6 Tbl butter (cut in small pieces)

3/4 Cup Brown Sugar

½ tsp. Ground Nutmeg

½ tsp. Salt

 Sometimes I'll plate it on top of a glob of yogurt and use some of the left over juices, but it's great plain also.

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On this same token, I would like to share that Pineapple has been a good bang for the buck this year, as it was last year. It keeps better than melon, and if served au natural, in the rough, then it goes further (vs cutting it up and serving diced).

I can also buy one or two and have them ripening on hold until I need them.

Star fruit are in right now, but don't really have guests! Dang it. Those are also good bang for the buck if I can get them, and slice them thin.

Has anyone had something work out really well this past year they would like to share with us? We are all ears. devil

Madeleine's picture
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09/29/2011

The panna cotta. 16 servings from one quart of milk/cream/half and half/whatever you like. 30 cents/serving. (Includes gelatin.)

I top it with the berries I froze from a different day. Cook them up with a little sugar, vanilla and lemon. Maybe raises the price to 40 cents/serving.

The chocolate version costs a lot more. Only do that one when we have little kids in the house.

I really should just break down and start making muffins again. What's a muffin gonna cost to make? 20 cents?

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Madeleine's picture
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09/29/2011

If I tried to figure it out...

  • 30 cents/egg, 2.5 eggs per serving= 75 cents for the eggs
  • 30 cents/slice of bread for toast= 30 cents
  • 75 cents for the sausages
  • 30 cents/cup of coffee= 90 cents for coffee (add in another 50 cents for the creamer and sugars)
  • 50 cents/glass of oj= $1 for juice
  • $1 for the fruit
  • 33 cents for the yogurt to go with the fruit
  • 15 cents for the granola
  • 15 cents for the jam and butter for the toast
  • all of the 'materials' for cooking, seasoning and the like, another 25 cents.

That's $6.08 for one serving. Give or take. And that's with a full house. If you consider days when we have ONE guest, the entire meal is whatever it costs us to buy the food. Maybe $15. Generally speaking, DH spends $60/day buying breakfast foods in the summer. That's the fresh stuff. The frozen stuff we have on hand. Ditto the mixes for batters.

Madeleine's picture
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09/29/2011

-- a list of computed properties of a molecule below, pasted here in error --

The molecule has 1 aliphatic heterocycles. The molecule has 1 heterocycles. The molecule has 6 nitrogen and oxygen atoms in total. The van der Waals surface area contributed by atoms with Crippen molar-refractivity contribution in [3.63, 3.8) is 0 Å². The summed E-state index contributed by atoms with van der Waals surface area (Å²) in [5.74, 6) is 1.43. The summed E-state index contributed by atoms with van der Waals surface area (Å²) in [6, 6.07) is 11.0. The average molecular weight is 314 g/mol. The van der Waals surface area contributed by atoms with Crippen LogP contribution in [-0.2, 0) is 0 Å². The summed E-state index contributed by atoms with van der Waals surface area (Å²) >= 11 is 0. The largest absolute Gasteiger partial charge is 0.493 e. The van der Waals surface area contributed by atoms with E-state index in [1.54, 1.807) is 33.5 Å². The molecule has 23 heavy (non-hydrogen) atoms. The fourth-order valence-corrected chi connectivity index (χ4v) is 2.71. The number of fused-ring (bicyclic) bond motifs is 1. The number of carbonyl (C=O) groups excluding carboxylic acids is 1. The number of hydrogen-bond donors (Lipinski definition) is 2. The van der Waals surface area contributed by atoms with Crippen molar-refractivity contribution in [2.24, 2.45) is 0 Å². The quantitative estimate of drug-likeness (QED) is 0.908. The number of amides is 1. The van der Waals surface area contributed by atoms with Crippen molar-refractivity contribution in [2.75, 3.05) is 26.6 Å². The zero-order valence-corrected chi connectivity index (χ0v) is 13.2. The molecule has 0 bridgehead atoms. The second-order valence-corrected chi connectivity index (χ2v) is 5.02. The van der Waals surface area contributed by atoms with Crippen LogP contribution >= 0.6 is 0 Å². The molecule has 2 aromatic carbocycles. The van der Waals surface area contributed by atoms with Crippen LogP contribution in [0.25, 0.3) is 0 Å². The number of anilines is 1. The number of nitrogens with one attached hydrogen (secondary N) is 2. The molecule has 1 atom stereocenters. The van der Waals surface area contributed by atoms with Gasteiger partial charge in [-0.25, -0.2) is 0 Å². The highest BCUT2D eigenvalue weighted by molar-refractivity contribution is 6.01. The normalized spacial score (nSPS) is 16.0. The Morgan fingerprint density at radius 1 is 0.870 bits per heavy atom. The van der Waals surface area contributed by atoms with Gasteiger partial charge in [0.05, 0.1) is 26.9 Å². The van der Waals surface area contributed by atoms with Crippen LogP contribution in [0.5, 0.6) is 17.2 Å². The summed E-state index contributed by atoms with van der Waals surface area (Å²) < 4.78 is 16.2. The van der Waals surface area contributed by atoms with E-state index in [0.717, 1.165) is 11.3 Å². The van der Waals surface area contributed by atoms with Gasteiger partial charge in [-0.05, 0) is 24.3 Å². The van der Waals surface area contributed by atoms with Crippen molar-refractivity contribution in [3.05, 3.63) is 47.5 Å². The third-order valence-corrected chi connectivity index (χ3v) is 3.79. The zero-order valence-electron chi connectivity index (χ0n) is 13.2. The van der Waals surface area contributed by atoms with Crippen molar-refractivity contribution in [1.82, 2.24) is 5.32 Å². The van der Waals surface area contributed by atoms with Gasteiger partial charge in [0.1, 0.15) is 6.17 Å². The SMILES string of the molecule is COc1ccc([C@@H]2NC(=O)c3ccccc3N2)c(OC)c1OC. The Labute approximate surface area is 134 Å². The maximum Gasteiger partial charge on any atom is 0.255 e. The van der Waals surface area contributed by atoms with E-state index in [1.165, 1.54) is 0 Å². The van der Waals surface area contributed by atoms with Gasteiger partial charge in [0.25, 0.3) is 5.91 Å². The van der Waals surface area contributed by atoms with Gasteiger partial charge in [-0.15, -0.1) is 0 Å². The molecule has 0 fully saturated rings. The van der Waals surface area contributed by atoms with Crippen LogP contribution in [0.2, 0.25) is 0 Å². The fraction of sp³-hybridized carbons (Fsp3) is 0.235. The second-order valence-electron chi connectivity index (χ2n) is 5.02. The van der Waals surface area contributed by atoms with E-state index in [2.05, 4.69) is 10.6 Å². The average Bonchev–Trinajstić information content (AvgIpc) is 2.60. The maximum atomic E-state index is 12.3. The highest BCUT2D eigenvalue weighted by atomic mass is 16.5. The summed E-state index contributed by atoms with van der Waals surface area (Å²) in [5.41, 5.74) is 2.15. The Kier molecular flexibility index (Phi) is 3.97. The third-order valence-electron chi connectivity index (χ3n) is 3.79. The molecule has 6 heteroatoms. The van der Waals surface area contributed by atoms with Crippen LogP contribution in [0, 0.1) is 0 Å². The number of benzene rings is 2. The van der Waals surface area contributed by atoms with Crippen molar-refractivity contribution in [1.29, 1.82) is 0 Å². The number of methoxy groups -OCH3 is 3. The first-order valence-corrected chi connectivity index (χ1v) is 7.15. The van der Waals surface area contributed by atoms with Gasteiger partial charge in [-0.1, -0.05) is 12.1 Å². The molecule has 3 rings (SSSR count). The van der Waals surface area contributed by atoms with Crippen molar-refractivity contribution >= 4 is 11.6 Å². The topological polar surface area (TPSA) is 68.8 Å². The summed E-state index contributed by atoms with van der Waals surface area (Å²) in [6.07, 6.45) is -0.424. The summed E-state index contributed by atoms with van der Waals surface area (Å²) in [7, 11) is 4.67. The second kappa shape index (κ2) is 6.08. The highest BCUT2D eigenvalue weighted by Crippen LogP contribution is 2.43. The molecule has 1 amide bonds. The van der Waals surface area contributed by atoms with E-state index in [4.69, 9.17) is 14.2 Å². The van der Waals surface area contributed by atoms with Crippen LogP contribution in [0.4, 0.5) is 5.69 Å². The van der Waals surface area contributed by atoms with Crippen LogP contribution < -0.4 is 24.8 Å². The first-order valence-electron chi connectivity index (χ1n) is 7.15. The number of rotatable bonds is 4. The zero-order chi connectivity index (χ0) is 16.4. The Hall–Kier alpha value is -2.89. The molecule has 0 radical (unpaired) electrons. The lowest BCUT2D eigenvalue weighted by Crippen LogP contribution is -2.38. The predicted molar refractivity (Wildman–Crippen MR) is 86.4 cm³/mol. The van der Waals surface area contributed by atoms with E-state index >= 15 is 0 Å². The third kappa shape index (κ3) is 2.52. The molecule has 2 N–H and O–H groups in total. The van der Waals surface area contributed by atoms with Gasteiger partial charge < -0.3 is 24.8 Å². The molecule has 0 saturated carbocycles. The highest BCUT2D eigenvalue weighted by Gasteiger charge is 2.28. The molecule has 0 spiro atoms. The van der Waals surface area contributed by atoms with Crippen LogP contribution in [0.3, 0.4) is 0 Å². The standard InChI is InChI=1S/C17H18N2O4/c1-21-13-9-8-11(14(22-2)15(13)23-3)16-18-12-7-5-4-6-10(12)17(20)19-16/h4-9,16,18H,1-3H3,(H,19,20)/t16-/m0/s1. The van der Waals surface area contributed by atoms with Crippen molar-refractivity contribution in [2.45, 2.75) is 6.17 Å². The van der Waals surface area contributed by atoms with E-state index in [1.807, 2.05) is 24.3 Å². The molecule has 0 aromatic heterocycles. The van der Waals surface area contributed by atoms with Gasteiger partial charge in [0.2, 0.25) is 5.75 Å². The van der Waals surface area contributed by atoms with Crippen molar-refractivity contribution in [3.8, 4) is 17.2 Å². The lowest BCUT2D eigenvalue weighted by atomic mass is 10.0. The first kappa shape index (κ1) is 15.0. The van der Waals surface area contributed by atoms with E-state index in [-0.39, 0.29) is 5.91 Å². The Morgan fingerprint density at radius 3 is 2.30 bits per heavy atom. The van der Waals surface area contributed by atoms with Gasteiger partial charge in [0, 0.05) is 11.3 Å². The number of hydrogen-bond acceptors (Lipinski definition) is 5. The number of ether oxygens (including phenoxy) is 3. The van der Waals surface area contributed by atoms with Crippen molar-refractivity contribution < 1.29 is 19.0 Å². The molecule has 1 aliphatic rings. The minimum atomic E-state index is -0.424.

We try to average $7/room for breakfast. But...fruit is not cheap here. We are going to have to go to more 'filler' and less fruit but we still have to buy a whole 'whatever size' pack of fruit. And most of it goes bad before we can get a second breakfast out of it unless I freeze it and use it for 'sauce' at another time. (Raspberries in particular go bad the next day after purchase.)

On days when we have pancakes the price is a lot lower than on days when we have french toast with fruit topping. So, average is about $7/room or $3.50/person. It does hit $5/person more often than I like.

We should have these numbers but we don't. All I have is an average for the year. Not by the meal. 

Generic's picture
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02/24/2011

Maddy if you want to try something very different, get some absorbent zeolite and put it in a small linen bag with your berries. It absorbs the gasses that make it ripen too quickly and gives you a few extra days, especially with berries. (It will eventually not absorb as well, you then put it out in the sun for the day and it "Revives" itself, usually every 3 to 4 months. Usually good for a year or so.) When it's expired, don't throw it out, it can be used instead of gravel/salt for traction on icy surfaces. Oh and you don't need baking soda in the fridge when using it.

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05/30/2008

Eric,

Where do I get this, (zeolite) hardware store, pharmacy or...?

With berries at about $5/pint now with the California freezes, this is good to know. I have successfully kept bananas from Aldi's in the plastic bag, in the refrigerator for well over a week! The skins look horrible, but the fruit is fresh.

Generic's picture
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02/24/2011

It's available mostly by mail order. Look up Zeolite and odour or odor and you will find places. The one I use is http://www.fresh-n.com but I'm not sure if they ship to the US. You can find other sources, though. 

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05/22/2008

I have never heard of this before either. Is it approved and safe for use with foods?  I think this stuff is in cat litter???  Here's a link. Did a Google search and found no references to use it with food, but it is used with aquariums,  and I did find a health food place touting it 

Generic's picture
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02/24/2011

You don't put it touching food, you put it in a fabric pouch so that it can absorb the off gassing. The one I use is http://www.fresh-n.com

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05/22/2008

We use those "green bags"  and they keep fruit very well.

Madeleine's picture
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09/29/2011

Thanks!